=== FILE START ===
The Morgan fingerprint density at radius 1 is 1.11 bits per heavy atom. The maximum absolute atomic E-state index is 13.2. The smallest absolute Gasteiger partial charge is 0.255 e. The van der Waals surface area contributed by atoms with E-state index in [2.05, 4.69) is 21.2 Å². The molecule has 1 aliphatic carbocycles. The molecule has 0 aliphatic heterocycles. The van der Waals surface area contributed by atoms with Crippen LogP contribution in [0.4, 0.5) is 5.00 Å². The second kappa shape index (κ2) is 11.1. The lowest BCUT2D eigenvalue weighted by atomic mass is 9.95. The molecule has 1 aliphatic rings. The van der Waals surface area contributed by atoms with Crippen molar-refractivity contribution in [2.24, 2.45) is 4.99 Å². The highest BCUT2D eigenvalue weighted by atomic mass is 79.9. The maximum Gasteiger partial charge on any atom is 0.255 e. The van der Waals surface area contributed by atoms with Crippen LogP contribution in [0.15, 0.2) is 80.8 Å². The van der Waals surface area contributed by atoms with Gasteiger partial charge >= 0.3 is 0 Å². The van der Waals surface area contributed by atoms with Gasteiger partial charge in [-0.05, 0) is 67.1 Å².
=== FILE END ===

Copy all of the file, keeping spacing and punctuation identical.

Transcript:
The Morgan fingerprint density at radius 1 is 1.11 bits per heavy atom. The maximum absolute atomic E-state index is 13.2. The smallest absolute Gasteiger partial charge is 0.255 e. The van der Waals surface area contributed by atoms with E-state index in [2.05, 4.69) is 21.2 Å². The molecule has 1 aliphatic carbocycles. The molecule has 0 aliphatic heterocycles. The van der Waals surface area contributed by atoms with Crippen LogP contribution in [0.4, 0.5) is 5.00 Å². The second kappa shape index (κ2) is 11.1. The lowest BCUT2D eigenvalue weighted by atomic mass is 9.95. The molecule has 1 aliphatic rings. The van der Waals surface area contributed by atoms with Crippen molar-refractivity contribution in [2.24, 2.45) is 4.99 Å². The highest BCUT2D eigenvalue weighted by atomic mass is 79.9. The maximum Gasteiger partial charge on any atom is 0.255 e. The van der Waals surface area contributed by atoms with Crippen LogP contribution in [0.15, 0.2) is 80.8 Å². The van der Waals surface area contributed by atoms with Gasteiger partial charge >= 0.3 is 0 Å². The van der Waals surface area contributed by atoms with Gasteiger partial charge in [-0.05, 0) is 67.1 Å².